• In 2017, then-Secretary of Defense Jim Mattis announced that the United States had relaxed its rules of engagement for airstrikes in Afghanistan. As Mattis told the Senate Armed Services Committee, the “restrictions that did not allow us to employ the air power fully have been removed.”
  • After the United States dropped the “Mother of All Bombs” on Afghanistan in April 2017, President Trump said, “We have the greatest military in the world, and they’ve done a job as usual. So we have given them total authorization, and that’s what they’re doing. And frankly, that’s why they’ve been so successful lately.”
  • The consequences of the relaxed rules of engagement were immediate. U.S.-led international military forces are responsible for the majority of those killed by airstrikes: 1,357 killed by international forces, compared to 461 killed by Afghan government airstrikes from 2015 through 2019.
  • The number of civilians killed by U.S.-led international airstrikes increased about 330 percent from 2016, the last full year of the Obama Administration, to 2019, the most recent year for which there is complete data from the United Nations.

 

Key Figures & Findings

Figure 1. U.S. Central Command Air Strikes and Weapons Releases in Afghanistan, 2011-February 2020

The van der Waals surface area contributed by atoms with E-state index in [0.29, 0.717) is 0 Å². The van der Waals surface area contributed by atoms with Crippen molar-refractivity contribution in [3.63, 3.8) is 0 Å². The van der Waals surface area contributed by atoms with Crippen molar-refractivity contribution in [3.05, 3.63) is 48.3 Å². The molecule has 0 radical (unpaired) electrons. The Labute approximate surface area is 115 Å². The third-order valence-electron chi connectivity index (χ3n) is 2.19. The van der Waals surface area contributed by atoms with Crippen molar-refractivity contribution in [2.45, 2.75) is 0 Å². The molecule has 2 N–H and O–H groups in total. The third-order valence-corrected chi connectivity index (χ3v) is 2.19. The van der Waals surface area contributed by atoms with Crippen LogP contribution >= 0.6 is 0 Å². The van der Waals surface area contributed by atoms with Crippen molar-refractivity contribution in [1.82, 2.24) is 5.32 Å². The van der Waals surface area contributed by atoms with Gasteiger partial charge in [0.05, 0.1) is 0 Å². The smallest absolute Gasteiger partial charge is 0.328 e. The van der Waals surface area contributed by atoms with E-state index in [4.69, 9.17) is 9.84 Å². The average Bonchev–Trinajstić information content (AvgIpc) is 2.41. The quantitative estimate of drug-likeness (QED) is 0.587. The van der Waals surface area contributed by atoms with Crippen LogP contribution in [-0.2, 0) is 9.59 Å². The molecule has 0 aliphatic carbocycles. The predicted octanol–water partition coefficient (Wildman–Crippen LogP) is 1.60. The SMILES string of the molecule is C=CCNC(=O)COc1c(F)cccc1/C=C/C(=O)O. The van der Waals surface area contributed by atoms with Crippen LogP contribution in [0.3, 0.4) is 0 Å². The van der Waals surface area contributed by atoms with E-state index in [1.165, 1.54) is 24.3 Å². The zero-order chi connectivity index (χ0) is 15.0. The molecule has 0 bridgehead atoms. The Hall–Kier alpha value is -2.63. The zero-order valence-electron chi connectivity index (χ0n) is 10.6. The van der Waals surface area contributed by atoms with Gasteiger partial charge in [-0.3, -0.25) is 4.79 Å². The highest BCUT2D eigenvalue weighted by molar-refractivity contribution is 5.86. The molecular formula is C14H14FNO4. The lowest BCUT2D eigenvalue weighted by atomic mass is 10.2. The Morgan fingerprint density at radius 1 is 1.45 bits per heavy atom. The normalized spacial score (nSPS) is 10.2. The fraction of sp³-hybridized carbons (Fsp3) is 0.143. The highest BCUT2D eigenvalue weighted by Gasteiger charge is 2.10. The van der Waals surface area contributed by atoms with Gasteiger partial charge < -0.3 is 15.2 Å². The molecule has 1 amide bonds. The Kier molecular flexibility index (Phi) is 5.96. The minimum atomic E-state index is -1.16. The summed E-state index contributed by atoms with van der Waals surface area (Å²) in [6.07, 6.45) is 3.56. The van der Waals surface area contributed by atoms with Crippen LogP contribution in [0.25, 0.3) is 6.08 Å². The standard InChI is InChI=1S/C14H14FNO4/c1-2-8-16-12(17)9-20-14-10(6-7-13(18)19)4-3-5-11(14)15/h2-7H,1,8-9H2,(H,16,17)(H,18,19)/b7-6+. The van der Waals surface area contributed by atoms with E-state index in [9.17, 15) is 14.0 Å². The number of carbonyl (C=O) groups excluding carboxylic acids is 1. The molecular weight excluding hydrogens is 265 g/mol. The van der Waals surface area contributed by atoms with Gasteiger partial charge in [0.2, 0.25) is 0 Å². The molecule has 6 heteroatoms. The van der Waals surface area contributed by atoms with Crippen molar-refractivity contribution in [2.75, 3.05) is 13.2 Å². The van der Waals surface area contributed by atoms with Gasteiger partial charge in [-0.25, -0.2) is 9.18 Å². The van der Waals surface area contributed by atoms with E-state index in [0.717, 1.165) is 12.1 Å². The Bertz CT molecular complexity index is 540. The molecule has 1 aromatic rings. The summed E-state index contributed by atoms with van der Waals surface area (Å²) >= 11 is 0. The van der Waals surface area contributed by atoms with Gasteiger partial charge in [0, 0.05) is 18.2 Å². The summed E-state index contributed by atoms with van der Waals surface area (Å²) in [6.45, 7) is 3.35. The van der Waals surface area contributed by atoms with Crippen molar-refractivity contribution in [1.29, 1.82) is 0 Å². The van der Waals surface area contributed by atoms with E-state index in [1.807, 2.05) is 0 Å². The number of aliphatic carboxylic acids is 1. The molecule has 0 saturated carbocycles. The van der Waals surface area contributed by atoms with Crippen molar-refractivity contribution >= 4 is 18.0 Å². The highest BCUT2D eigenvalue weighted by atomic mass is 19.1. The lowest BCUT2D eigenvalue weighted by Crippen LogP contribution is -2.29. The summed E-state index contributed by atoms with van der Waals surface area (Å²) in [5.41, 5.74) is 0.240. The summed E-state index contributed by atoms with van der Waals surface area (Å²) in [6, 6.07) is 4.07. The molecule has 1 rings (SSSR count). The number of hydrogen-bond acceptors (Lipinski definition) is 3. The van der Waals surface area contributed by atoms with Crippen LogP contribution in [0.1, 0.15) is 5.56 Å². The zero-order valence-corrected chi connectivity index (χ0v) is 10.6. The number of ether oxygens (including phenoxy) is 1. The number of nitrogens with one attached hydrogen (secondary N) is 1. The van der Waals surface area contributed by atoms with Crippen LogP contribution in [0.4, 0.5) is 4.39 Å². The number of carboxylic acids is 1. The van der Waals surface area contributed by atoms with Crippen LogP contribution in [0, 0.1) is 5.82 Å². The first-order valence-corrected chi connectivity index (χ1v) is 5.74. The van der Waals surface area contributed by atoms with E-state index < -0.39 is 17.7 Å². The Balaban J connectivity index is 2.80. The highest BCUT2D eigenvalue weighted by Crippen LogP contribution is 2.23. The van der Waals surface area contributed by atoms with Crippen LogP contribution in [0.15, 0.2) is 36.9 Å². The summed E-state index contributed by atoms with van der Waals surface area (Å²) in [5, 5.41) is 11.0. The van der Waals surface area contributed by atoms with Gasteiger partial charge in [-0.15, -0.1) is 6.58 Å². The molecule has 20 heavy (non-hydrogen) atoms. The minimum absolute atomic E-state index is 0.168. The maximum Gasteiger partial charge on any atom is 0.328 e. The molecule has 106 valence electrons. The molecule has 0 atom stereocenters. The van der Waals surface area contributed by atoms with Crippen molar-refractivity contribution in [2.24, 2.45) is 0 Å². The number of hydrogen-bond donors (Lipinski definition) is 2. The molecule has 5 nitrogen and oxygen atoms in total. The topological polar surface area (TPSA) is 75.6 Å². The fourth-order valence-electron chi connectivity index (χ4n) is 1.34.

* Note that the U.S. Central Command stopped publishing its monthly summaries of air strikes in Afghanistan in March 2020, so there are no figures for airstrikes after February.

Figure 2. UNAMA Report of Number of Civilians Killed in Afghanistan by ProGovernment Air Strikes, 2006- September 2020.

Figure 3. UNAMA Report Number of Civilians Injured in Afghanistan by Aerial Operations, 2009-September 2019

Sample Tweets

  • The number of civilians killed by U.S. and allied airstrikes in Afghanistan has increased by 330 percent during the Trump administration. More details in a new report from @CostsOfWar: [LINK]
  • In the period leading up to and during negotiations with the Taliban in Feb. 2020, the U.S. and its allies intentionally ramped up airstrikes in Afghanistan to gain leverage in the talks. Civilians paid the price. Read more from @CostsOfWar: [LINK]
  • Between 2017-2019, in an attempt to increase leverage in negotiations with the Taliban, U.S. and allied forces’ airstrikes killed 1,134 civilians in Afghanistan. That is 95 percent higher than the number they killed during the 10 years prior. More from @CostsOfWar: [LINK]
  • In 2018, a U.S. military official said: “The entire purpose behind our air campaign is to pressure the Taliban into reconciliation and help them realize that peace talks are their best option.” A new report from @CostsOfWar reveals the high cost that civilians in Afghanistan have paid for this approach: [LINK]
  • In March 2020, the Trump administration stopped releasing information about how many civilians are dying as a result of U.S.-led airstrikes in Afghanistan. Here’s what we know about the dramatic rise in civilian deaths preceding that decision, in a new report from @CostsOfWar: [LINK]
Afghanistan’s Rising Civilian Death Toll Due to Airstrikes, 2017-2020